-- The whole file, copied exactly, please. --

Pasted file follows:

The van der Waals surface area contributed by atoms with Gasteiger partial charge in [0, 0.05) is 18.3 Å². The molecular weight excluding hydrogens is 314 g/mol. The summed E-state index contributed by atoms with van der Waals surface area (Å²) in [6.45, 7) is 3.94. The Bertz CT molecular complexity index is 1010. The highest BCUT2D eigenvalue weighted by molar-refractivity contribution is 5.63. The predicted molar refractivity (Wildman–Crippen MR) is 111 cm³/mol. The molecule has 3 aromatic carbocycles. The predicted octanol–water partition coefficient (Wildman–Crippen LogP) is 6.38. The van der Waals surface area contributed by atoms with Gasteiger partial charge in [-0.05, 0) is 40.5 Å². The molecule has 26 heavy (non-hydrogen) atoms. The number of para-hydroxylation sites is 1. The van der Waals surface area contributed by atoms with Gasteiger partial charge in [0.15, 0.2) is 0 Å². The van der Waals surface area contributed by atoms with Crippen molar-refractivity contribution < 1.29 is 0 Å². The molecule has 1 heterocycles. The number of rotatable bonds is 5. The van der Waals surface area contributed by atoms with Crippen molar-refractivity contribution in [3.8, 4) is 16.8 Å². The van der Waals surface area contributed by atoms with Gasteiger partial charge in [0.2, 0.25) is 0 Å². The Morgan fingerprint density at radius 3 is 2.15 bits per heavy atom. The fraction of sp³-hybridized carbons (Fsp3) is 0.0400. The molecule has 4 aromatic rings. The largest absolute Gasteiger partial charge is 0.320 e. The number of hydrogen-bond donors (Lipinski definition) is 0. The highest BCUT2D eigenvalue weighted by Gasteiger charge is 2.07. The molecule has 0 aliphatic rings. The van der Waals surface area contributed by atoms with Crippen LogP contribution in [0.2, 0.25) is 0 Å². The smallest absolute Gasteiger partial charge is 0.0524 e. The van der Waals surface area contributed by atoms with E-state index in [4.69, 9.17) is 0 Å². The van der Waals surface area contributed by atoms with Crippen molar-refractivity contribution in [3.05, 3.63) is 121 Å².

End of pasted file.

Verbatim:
The van der Waals surface area contributed by atoms with Gasteiger partial charge in [0, 0.05) is 18.3 Å². The molecular weight excluding hydrogens is 314 g/mol. The summed E-state index contributed by atoms with van der Waals surface area (Å²) in [6.45, 7) is 3.94. The Bertz CT molecular complexity index is 1010. The highest BCUT2D eigenvalue weighted by molar-refractivity contribution is 5.63. The predicted molar refractivity (Wildman–Crippen MR) is 111 cm³/mol. The molecule has 3 aromatic carbocycles. The predicted octanol–water partition coefficient (Wildman–Crippen LogP) is 6.38. The van der Waals surface area contributed by atoms with Gasteiger partial charge in [-0.05, 0) is 40.5 Å². The molecule has 26 heavy (non-hydrogen) atoms. The number of para-hydroxylation sites is 1. The van der Waals surface area contributed by atoms with Gasteiger partial charge in [0.15, 0.2) is 0 Å². The van der Waals surface area contributed by atoms with Crippen molar-refractivity contribution < 1.29 is 0 Å². The molecule has 1 heterocycles. The number of rotatable bonds is 5. The van der Waals surface area contributed by atoms with Crippen molar-refractivity contribution in [3.8, 4) is 16.8 Å². The van der Waals surface area contributed by atoms with Gasteiger partial charge in [0.2, 0.25) is 0 Å². The Morgan fingerprint density at radius 3 is 2.15 bits per heavy atom. The fraction of sp³-hybridized carbons (Fsp3) is 0.0400. The molecule has 4 aromatic rings. The largest absolute Gasteiger partial charge is 0.320 e. The number of hydrogen-bond donors (Lipinski definition) is 0. The highest BCUT2D eigenvalue weighted by Gasteiger charge is 2.07. The molecule has 0 aliphatic rings. The van der Waals surface area contributed by atoms with Crippen LogP contribution in [0.2, 0.25) is 0 Å². The smallest absolute Gasteiger partial charge is 0.0524 e. The van der Waals surface area contributed by atoms with E-state index in [4.69, 9.17) is 0 Å². The van der Waals surface area contributed by atoms with Crippen molar-refractivity contribution in [3.05, 3.63) is 121 Å².